Recent explosive events have shone a spotlight on the murky world of the British Monarchy. Many workers and youth are rightly questioning what role this pillar of the establishment plays in modern society.
In these articles – one by James Kilby and Rob Sewell from the latest issue of Socialist Appeal, and one by Alan Woods from 1997 after the death of Princess Diana – we explain how the Monarchy is a tool of the ruling class, a reserve of reaction and a threat to a future Labour government. This feudal relic must be abolished!
Royal powers revealed: Abolish this rotten relic
By James Kilby and Rob Sewell
By using the Queen’s ‘royal prerogative’ to suspend parliament, Boris Johnson has further revealed the rottenness of the British state. In normal times, the Monarchy’s involvement in politics is kept to a minimum – to provide pomp, grandeur, and mystical awe to the ceremonial opening of Parliament. But these are not normal times.
An unelected prime minister, with no majority in parliament, has used an unelected head of state to help force through the programme of his Tory chums. This has rightly caused outrage amongst all those opposed to Johnson’s right-wing agenda.
Most alarmed, however, are the serious strategists of the ruling class. By utilising the Queen, Johnson has cast a spotlight on the real powers of the Monarchy – powers that, from the point of view of the establishment, are best kept hidden in the shadows.
“Johnson’s decision to prorogue parliament has created a unique crisis for the Queen,” stated Graham Smith of the campaign group Republic. “The convention is that the Queen does as she’s told by the PM. But in normal times the PM has the full support of a majority in the Commons.”
“Constitutionally the Queen is free to decide whether or not to go along with the government’s plans or support the sovereign parliament.”
“So the Queen has a choice to make, and she’s damned if she does and damned if she doesn’t.”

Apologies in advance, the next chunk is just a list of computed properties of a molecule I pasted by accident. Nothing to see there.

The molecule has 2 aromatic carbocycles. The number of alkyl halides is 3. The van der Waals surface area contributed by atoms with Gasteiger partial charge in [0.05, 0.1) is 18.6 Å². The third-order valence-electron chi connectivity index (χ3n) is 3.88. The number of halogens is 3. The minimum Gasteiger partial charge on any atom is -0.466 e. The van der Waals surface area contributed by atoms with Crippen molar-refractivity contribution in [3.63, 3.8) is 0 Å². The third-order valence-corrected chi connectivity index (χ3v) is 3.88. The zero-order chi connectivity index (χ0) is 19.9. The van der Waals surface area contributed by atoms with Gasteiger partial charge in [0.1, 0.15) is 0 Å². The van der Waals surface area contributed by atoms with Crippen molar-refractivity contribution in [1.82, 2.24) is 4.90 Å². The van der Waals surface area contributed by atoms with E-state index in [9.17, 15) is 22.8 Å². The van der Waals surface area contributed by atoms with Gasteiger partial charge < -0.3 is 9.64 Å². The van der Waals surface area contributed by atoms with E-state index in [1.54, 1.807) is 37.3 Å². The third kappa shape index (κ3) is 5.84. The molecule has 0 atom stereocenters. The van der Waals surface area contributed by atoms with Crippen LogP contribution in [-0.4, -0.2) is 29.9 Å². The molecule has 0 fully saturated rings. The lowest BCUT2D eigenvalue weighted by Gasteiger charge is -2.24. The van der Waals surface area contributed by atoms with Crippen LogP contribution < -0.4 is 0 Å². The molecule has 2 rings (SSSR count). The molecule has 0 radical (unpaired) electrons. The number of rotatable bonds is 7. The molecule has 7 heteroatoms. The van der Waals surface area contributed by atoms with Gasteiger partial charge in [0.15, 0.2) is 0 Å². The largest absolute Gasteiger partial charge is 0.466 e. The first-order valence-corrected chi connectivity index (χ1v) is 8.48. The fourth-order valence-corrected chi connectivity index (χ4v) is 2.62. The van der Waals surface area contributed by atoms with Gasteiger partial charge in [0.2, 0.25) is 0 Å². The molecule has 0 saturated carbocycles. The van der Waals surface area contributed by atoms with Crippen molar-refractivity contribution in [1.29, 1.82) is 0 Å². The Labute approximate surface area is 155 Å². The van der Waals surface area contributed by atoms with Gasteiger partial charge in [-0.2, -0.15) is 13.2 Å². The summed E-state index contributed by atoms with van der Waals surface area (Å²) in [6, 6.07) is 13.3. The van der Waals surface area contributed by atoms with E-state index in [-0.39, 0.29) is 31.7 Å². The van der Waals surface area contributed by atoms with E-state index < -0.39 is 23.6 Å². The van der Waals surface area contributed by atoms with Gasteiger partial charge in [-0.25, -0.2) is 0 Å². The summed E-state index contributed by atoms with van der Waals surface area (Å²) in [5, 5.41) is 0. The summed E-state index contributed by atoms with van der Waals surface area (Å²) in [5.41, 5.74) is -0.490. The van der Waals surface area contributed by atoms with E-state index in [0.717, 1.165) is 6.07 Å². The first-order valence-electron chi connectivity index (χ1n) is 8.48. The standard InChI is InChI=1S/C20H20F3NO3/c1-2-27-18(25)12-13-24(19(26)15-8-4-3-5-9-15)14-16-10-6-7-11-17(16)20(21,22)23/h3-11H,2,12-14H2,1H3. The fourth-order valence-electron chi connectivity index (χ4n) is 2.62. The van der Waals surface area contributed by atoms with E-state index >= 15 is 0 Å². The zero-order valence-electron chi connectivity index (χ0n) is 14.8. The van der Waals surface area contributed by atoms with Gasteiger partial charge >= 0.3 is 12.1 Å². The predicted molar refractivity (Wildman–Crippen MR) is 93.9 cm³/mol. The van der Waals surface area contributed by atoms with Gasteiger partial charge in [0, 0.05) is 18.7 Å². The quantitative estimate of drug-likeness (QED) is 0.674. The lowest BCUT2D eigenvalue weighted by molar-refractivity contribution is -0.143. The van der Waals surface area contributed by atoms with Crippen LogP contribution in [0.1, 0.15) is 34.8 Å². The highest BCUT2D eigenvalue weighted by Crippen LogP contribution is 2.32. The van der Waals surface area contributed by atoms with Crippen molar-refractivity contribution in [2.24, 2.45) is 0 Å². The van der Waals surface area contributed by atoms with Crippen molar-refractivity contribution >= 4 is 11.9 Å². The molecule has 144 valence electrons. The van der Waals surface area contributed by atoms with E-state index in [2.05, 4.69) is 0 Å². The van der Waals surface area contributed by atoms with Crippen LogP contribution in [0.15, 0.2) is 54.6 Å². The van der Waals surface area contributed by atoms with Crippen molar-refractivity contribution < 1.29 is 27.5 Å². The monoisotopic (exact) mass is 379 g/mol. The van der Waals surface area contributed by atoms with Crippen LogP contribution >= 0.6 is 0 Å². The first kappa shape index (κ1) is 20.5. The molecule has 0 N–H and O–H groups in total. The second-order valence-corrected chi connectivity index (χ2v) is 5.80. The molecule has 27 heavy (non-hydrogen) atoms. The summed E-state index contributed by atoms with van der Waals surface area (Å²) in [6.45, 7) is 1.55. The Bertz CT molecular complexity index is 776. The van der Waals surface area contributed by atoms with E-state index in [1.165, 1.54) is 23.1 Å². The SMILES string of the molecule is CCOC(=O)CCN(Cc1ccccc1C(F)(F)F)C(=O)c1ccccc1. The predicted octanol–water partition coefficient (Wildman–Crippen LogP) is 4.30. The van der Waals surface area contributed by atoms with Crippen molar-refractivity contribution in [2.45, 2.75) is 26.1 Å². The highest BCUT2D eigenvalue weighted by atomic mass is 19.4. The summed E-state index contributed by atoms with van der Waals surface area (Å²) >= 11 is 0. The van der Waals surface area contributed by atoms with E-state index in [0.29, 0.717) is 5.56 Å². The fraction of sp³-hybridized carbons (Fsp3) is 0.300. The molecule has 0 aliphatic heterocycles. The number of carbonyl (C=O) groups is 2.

In other words, if the Queen had decided to reject Johnson’s request to suspend Parliament, she would have been vilified for imposing her own position on Brexit. By doing so, she would have shattered the myth of the Monarch’s ‘political neutrality’.
But by accepting Johnson’s request, she has also revealed how an unelected head of state can be used as a tool by a minority in Parliament, to bypass the scrutiny of Britain’s elected representatives.
By involving the Queen in forcing through a no-deal Brexit, the Tory cabinet is therefore dragging Buckingham Palace into a full-blown constitutional crisis. This could be one scandal too many for the Monarchy, the role of which is already being called into question.
With austerity cutting the living standards of millions, many are furious over the £369 million of public money spent on refurbishing the Royals’ accommodation. Or the £345m spent every year in keeping these parasites in the lap of luxury. With Prince Andrew continuing to face awkward questions over his friendship with alleged child-sex trafficker Jefferey Epstein (see below), Boris’ move could not have come at a worse time for the Royals.
For the powers of the Monarchy to be effective, it is vital for the Queen to be seen as ‘above politics’ – i.e. above the interests of the capitalist class that she ultimately defends. Hence the fury of the establishment towards Boris for embroiling the Queen in Brexit. With the Queen’s authority being called into question, her role as a safety valve for capitalism is further diminished.
We’re told that the role of the Monarchy is benign; that it represents – at worst – a quaint anachronism, worth keeping in order to ‘attract tourists’.
In reality, the Monarchy is kept in place as a reserve weapon of the ruling class. Among the many of the Queen’s powers include being able to dismiss an elected government from office. We are led to believe that such powers only exist ‘in theory’; that they are a relic of our feudal past that someone carelessly forgot to remove.
In fact, these powers have not been forgotten about. They are simply held back to be used as a last roll of the dice for the ruling class. For example, they were used in the constitutional crisis in Australia to remove the elected Labour government of Gough Whitlam on 11 November 1975.